Growing up as an Indian, being thrifty was always a part of my childhood and made me who I am today. Every Indian parent worries about their child wasting food, money, energy and even time. An ancient culture of preserving prosperity and a modern revival as an ex-British colony can be attributed as some of the many reasons for the conservationist ideology in Indians today. How do we push forward with these notions that are critically important to the sustainability of the environment when the country and its urban citizens are getting wealthier by the day?
An article in the Smithsonian magazine highlights this issue. The author talks about an urban school in the city of New Delhi teaching the underprivileged kids literature, math and environmental protection under a highway overpass. Meanwhile a few miles away, a private school student tends to a medicinal herb garden and makes bags from discarded newspaper. How do we push forward an environmentalist agenda with its core instilled in every single one of the almost half a billion population of kids? The 1.5 million schools and 875+ universities based in the country are required by the Supreme court order to teach the concepts of global warming and environmentalism. But can theory be applied to the reality?
The country needs its young generation to adapt to a world in climate crisis. The country has to back away from polluted cities and their effects on the fragile natural ecosystems around them. It is not a small task for a population of this size where a majority is still trying to break the cycle of poverty. There are many pressing concerns in the way the process of teaching environmentalism is being carried out. In remote public schools, the lack of funding and large classroom sizes mean these concepts dont leave the textbook. This brings about a dangerous class structure to caring for the environment, similar to the ones seen here in the UK and the rest of the Western world.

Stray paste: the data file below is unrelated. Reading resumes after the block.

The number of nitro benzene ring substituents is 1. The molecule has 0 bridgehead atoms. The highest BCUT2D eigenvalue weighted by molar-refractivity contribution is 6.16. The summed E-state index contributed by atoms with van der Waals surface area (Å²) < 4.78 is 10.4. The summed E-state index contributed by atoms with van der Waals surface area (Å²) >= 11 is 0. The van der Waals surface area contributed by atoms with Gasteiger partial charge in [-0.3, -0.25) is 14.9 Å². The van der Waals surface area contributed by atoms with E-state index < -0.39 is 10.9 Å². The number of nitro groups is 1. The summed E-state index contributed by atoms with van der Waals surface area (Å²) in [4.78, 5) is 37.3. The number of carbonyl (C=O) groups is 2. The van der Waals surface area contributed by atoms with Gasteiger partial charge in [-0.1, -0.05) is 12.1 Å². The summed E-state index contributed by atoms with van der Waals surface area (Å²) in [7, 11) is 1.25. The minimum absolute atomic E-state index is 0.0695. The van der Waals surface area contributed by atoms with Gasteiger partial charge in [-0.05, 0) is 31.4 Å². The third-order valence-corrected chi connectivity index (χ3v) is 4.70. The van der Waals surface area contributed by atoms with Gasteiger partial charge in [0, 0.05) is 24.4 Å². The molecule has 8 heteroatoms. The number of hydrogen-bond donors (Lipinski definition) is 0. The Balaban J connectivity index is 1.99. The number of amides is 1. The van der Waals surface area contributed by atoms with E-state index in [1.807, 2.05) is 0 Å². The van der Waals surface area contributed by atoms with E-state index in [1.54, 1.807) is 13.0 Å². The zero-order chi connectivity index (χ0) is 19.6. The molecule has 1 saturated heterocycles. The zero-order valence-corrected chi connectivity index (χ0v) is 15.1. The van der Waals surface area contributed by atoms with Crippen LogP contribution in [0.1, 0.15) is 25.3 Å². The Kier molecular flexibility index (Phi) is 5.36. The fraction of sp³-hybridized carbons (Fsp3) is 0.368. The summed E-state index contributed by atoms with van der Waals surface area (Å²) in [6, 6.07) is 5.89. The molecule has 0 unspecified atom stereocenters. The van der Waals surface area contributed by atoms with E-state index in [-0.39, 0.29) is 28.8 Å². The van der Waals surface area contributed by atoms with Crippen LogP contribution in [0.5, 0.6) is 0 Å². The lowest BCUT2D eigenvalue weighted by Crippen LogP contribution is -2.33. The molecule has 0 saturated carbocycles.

Indians are known for their concepts of adhiti devo bhava (Treating your guest like a God) however we need the heavily urbanising country to emulate these ancient principles in caring for their neighbours and the slums close to home. The country has many inspiring stories- from the temples in Punjab to the mosques in Aurangabad, religious institutions strive to feed the poor. As a country with a deepening chasm on the religious front, we need a lot more attention for what unites us. The media needs to spend some time looking away from ratings, profits and the monetisation of communalism and strive equally in spreading positive news about peace and nurturing togetherness. Teaching to strive for an environment where man lies in harmony with nature in these religious schools and institutions showcasing the lives of devas and prophets is a yet another way to instil sustainability.
The ancient Indian architecture was deeply integrated with nature. In my home state of Kerala, the concept of nadumuttam (A courtyard inside the house) that used natural ventilation for the rest of the house has been replaced by high-ceiling hallways in urban households. Apart from the natural ventilation, the courtyard often contained the house plants and shows how close we are with nature. These concepts must be preserved for the sake of our ancestors and the planet. We ought to embrace the nature around us, not isolate ourselves from it.
These are just a few concepts that can improve the state of environmental protection in the country. Let me know if you have any thoughts on teaching environmentalism as this is the last post in the series- Teaching environmentalism. In the next month’s series of Faith and the planet, I will focus on faith, the major religions in the world and the role they can play in environmentalist efforts.